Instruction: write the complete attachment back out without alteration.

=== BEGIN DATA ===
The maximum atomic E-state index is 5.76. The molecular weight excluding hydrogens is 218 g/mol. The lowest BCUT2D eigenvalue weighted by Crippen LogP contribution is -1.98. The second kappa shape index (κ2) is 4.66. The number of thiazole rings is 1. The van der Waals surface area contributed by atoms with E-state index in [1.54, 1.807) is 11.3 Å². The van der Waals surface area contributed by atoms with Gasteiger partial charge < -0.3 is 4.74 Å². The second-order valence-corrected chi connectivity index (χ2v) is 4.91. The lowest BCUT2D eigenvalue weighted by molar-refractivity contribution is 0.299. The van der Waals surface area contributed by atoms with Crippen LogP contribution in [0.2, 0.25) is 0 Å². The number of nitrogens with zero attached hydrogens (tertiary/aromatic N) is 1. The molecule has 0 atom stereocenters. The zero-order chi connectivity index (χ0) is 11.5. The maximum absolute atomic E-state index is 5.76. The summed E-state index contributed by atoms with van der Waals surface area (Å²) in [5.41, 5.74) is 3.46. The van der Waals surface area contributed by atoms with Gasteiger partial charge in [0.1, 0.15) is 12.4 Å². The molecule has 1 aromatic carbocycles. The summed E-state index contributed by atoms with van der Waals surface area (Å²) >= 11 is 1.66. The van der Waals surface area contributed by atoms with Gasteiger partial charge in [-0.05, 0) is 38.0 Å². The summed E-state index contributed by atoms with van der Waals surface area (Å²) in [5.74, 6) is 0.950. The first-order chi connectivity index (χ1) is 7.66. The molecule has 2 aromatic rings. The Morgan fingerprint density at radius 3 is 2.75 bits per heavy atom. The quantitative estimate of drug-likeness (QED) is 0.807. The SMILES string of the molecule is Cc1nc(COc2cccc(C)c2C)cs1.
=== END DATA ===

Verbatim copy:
The maximum atomic E-state index is 5.76. The molecular weight excluding hydrogens is 218 g/mol. The lowest BCUT2D eigenvalue weighted by Crippen LogP contribution is -1.98. The second kappa shape index (κ2) is 4.66. The number of thiazole rings is 1. The van der Waals surface area contributed by atoms with E-state index in [1.54, 1.807) is 11.3 Å². The van der Waals surface area contributed by atoms with Gasteiger partial charge < -0.3 is 4.74 Å². The second-order valence-corrected chi connectivity index (χ2v) is 4.91. The lowest BCUT2D eigenvalue weighted by molar-refractivity contribution is 0.299. The van der Waals surface area contributed by atoms with Crippen LogP contribution in [0.2, 0.25) is 0 Å². The number of nitrogens with zero attached hydrogens (tertiary/aromatic N) is 1. The molecule has 0 atom stereocenters. The zero-order chi connectivity index (χ0) is 11.5. The maximum absolute atomic E-state index is 5.76. The summed E-state index contributed by atoms with van der Waals surface area (Å²) in [5.41, 5.74) is 3.46. The van der Waals surface area contributed by atoms with Gasteiger partial charge in [0.1, 0.15) is 12.4 Å². The molecule has 1 aromatic carbocycles. The summed E-state index contributed by atoms with van der Waals surface area (Å²) >= 11 is 1.66. The van der Waals surface area contributed by atoms with Gasteiger partial charge in [-0.05, 0) is 38.0 Å². The summed E-state index contributed by atoms with van der Waals surface area (Å²) in [5.74, 6) is 0.950. The first-order chi connectivity index (χ1) is 7.66. The molecule has 2 aromatic rings. The Morgan fingerprint density at radius 3 is 2.75 bits per heavy atom. The quantitative estimate of drug-likeness (QED) is 0.807. The SMILES string of the molecule is Cc1nc(COc2cccc(C)c2C)cs1.